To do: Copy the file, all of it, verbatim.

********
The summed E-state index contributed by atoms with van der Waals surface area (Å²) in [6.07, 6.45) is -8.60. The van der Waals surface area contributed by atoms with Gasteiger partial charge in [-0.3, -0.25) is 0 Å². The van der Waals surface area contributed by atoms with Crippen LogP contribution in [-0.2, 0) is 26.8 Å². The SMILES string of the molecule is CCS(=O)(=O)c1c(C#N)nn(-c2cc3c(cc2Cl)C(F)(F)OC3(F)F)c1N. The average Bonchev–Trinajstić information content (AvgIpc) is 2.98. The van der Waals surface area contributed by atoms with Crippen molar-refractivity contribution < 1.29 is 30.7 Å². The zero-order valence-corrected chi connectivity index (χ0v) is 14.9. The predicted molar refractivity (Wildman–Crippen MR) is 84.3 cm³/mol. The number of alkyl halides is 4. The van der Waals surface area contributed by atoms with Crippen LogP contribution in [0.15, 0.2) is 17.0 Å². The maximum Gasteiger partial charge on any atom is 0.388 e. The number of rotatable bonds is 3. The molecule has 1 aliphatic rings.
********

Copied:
The summed E-state index contributed by atoms with van der Waals surface area (Å²) in [6.07, 6.45) is -8.60. The van der Waals surface area contributed by atoms with Gasteiger partial charge in [-0.3, -0.25) is 0 Å². The van der Waals surface area contributed by atoms with Crippen LogP contribution in [-0.2, 0) is 26.8 Å². The SMILES string of the molecule is CCS(=O)(=O)c1c(C#N)nn(-c2cc3c(cc2Cl)C(F)(F)OC3(F)F)c1N. The average Bonchev–Trinajstić information content (AvgIpc) is 2.98. The van der Waals surface area contributed by atoms with Crippen molar-refractivity contribution < 1.29 is 30.7 Å². The zero-order valence-corrected chi connectivity index (χ0v) is 14.9. The predicted molar refractivity (Wildman–Crippen MR) is 84.3 cm³/mol. The number of alkyl halides is 4. The van der Waals surface area contributed by atoms with Crippen LogP contribution in [0.15, 0.2) is 17.0 Å². The maximum Gasteiger partial charge on any atom is 0.388 e. The number of rotatable bonds is 3. The molecule has 1 aliphatic rings.